For testing purposes, a publicly available list of Center of Excellence–awarded restaurants in California was downloaded from the website of the Public Health Care Agency of Orange County . In 2016, fully 3631 restaurants were recognized as a Center of Excellence for their performance in 2015. The list contains each restaurant’s name, address, city, and ZIP code. Because use of both Google Sheets and R is subject to a maximum geocoding limit per day, only 200 of these 3631 restaurants were selected for geocoding purposes in this study. Moreover, this study seeks to compare the accuracy of geocoded results produced by two popular geocoding tools while providing a stepwise method of resolving geocoding challenges: because visual verification of individual address is a tedious task, a small sample size—but larger than that used by Swift et al. (2008)—was selected. Because the selection was purely for research purposes, no priority was given to any specific restaurant chain. The 200 addresses were stored as address.csv for further analysis.
Geocoding using Google sheets and the RStudio ggmap package
Google Sheets is a free web-based application, developed by Google for real-time online document editing while collaborating with other users . Several blog articles and tutorial videos are available that instruct users in the steps used for geocoding physical locations through Google Sheets, such as one available through GitHub, which was adapted for this study .
R is one of the most widely used statistical and visualization open-source tools [28, 29], with more than 6000 packages  contributed by thousands of authors across the world. Ggmap, a bundle of 34 functions, is a spatial data modeling and visualization R package . This package uses Google and Stamen Maps as reference sources for geocoding and mapping. The codes used in this study are adapted from Shane Lynn . Most are kept intact for reproducibility, and the code used is available in geocode_2016.R and geocode_2016.txt, accessible through this article.
Distance calculation in RStudio using the geosphere package
After geocoding all addresses using Google Sheets and ggmap, distances between coordinates having the same locations were calculated to validate the geocoding results, using the geosphere package. Geosphere, a recently developed spatial analytics R package, combines 40 functions developed for calculation of various aspects of distance, direction, and area when dealing with geographic coordinates . The distHaversine function of the geosphere package was used for distance calculation. This function measures the shortest distance between two geographic coordinates, also known as the “great-circle distance” or distance measured “as the crow flies” . The advantage of this method is that it assumes a spherical earth, ignoring ellipsoidal effects . It accepts data in a specific format only: coordinates, with the first column of the input file corresponding to longitude and the second to latitude . This method produces distance in meters, taking Earth’s radius to be 6,378,137 m . The original code was modified to produce results in miles instead of meters. The modified output data for Google Sheets and ggmap is stored as gsheets.csv and ggplot.csv, respectively. A stepwise method of assessing geographical inconsistencies of geocoding errors is presented through a flow diagram (Fig. 1).
Descriptive statistics in RStudio using the pastecs package
Descriptive statistical analysis of the distance calculated between the geocoded locations produced by Google Sheets and those produced by ggmap was performed using the pastecs R package . The stat.desc function of pastecs quantifies various descriptive statistics, including number of variables, null values, NAs, minimum, maximum, range, sum, median, mean, standard error of the mean, confidence interval of the mean, variance, standard deviation, and coefficient of variance . In the results, only a few required outputs are presented and discussed.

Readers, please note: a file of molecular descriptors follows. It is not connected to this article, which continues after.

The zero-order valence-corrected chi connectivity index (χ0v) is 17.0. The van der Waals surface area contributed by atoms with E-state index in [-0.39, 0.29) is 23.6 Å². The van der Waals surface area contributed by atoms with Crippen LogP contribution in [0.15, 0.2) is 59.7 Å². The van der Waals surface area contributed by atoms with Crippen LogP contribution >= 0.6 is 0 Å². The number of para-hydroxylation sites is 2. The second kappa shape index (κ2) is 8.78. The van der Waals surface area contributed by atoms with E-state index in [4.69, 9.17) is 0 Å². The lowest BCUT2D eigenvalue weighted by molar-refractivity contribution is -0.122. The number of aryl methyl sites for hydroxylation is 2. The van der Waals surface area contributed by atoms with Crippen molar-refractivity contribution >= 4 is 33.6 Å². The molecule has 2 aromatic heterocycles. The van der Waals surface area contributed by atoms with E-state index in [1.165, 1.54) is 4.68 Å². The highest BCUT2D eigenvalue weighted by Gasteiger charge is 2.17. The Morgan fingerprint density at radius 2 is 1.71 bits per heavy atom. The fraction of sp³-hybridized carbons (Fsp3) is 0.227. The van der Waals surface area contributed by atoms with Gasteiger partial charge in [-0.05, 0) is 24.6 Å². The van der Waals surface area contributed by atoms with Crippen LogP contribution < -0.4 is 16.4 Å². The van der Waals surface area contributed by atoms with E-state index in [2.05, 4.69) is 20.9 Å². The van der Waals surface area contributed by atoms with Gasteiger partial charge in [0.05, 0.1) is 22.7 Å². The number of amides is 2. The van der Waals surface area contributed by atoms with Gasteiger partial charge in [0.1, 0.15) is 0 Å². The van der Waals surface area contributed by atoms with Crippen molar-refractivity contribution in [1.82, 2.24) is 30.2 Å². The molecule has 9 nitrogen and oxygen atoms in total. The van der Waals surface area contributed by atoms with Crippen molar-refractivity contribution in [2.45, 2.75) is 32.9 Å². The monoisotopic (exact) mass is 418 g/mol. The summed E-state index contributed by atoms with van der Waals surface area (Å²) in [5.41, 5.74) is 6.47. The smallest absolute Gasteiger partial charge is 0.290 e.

The Arc Geographical Information System (ArcGIS) has seen much use in spatial analytics and modeling in different perspectives and is one of the most advanced and reliable geospatial analytical tools available [35,36,37]. However, QGIS, an open-source GIS tool, has become very popular in the field of geospatial analytics . In this study, QGIS is used to plot geocoded locations on a map using QGIS version 2.18.2 for the Windows environment . Within the QGIS environment, the open layers plugin provides options for selecting Google Maps and OSM as base maps on which to plot geocoded locations. These locations were plotted on Google Maps and OSM for visualization, comparison, and validation. Google Earth, a freeware virtual globe, map, and geographical information program that offers various mapping facilities and that is one of the most reliable geocoding tools available, was also used to investigate locational accuracy . Google Earth has a street view option, which provides a 360° horizontal and 290° vertical panoramic view at the street level from a height of about 2.5 m . These help users verify actual locations by zooming to the street level.
Results and discussion
Geocoded outputs from Google sheets and ggmap
Google Sheets and ggmap were able to geocode all 200 addresses without error. The number of geocoded addresses was within the limit of 2500 instances per day for both tools; see google-sheets_ggmap_geocoded.csv for their outputs. Unlike Google Sheets, however, ggplot provides additional information on the accuracy level of the geocoded locations (google-sheets_ggmap_geocoded.csv). Most (82%) addresses were found to be geocoded with street address–level accuracy (Table 2). Twenty-two of 200 addresses were found to be accurate at the sub-premise level, with seven pointing to the nearest bus station, two to the locality, and one to the campground level (Table 2).